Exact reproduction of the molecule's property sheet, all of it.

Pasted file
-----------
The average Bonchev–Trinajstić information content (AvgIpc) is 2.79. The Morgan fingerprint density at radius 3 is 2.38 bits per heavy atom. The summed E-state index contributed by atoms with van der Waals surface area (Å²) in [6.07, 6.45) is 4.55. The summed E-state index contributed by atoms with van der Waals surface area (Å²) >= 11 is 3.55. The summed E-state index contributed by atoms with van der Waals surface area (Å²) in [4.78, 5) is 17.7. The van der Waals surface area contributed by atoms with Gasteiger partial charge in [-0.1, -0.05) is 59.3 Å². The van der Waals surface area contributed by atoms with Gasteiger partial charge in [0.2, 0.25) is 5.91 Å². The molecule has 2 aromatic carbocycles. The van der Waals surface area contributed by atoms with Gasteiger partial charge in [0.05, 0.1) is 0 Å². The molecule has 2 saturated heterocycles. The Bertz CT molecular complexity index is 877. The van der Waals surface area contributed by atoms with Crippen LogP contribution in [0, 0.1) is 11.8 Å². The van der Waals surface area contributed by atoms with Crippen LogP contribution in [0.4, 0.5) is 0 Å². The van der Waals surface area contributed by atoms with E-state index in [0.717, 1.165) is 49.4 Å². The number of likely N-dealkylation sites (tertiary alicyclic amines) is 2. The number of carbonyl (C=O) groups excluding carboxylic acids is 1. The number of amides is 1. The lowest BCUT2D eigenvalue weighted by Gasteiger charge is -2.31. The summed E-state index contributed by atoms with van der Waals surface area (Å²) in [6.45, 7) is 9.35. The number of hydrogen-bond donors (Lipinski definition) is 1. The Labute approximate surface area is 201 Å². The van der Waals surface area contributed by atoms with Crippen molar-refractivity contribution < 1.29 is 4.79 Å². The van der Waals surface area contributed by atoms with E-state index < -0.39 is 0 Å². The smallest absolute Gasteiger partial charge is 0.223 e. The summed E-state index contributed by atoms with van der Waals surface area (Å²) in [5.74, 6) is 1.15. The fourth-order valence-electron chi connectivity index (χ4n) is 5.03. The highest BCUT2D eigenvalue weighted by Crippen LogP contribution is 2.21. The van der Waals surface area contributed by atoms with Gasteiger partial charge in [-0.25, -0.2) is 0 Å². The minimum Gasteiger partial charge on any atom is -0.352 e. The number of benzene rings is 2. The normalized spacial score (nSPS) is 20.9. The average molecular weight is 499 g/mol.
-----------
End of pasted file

The average Bonchev–Trinajstić information content (AvgIpc) is 2.79. The Morgan fingerprint density at radius 3 is 2.38 bits per heavy atom. The summed E-state index contributed by atoms with van der Waals surface area (Å²) in [6.07, 6.45) is 4.55. The summed E-state index contributed by atoms with van der Waals surface area (Å²) >= 11 is 3.55. The summed E-state index contributed by atoms with van der Waals surface area (Å²) in [4.78, 5) is 17.7. The van der Waals surface area contributed by atoms with Gasteiger partial charge in [-0.1, -0.05) is 59.3 Å². The van der Waals surface area contributed by atoms with Gasteiger partial charge in [0.2, 0.25) is 5.91 Å². The molecule has 2 aromatic carbocycles. The van der Waals surface area contributed by atoms with Gasteiger partial charge in [0.05, 0.1) is 0 Å². The molecule has 2 saturated heterocycles. The Bertz CT molecular complexity index is 877. The van der Waals surface area contributed by atoms with Crippen LogP contribution in [0, 0.1) is 11.8 Å². The van der Waals surface area contributed by atoms with Crippen LogP contribution in [0.4, 0.5) is 0 Å². The van der Waals surface area contributed by atoms with E-state index in [0.717, 1.165) is 49.4 Å². The number of likely N-dealkylation sites (tertiary alicyclic amines) is 2. The number of carbonyl (C=O) groups excluding carboxylic acids is 1. The number of amides is 1. The lowest BCUT2D eigenvalue weighted by Gasteiger charge is -2.31. The summed E-state index contributed by atoms with van der Waals surface area (Å²) in [6.45, 7) is 9.35. The number of hydrogen-bond donors (Lipinski definition) is 1. The Labute approximate surface area is 201 Å². The van der Waals surface area contributed by atoms with Crippen molar-refractivity contribution < 1.29 is 4.79 Å². The van der Waals surface area contributed by atoms with E-state index < -0.39 is 0 Å². The smallest absolute Gasteiger partial charge is 0.223 e. The summed E-state index contributed by atoms with van der Waals surface area (Å²) in [5.74, 6) is 1.15. The fourth-order valence-electron chi connectivity index (χ4n) is 5.03. The highest BCUT2D eigenvalue weighted by Crippen LogP contribution is 2.21. The van der Waals surface area contributed by atoms with Gasteiger partial charge in [-0.25, -0.2) is 0 Å². The minimum Gasteiger partial charge on any atom is -0.352 e. The number of benzene rings is 2. The normalized spacial score (nSPS) is 20.9. The average molecular weight is 499 g/mol.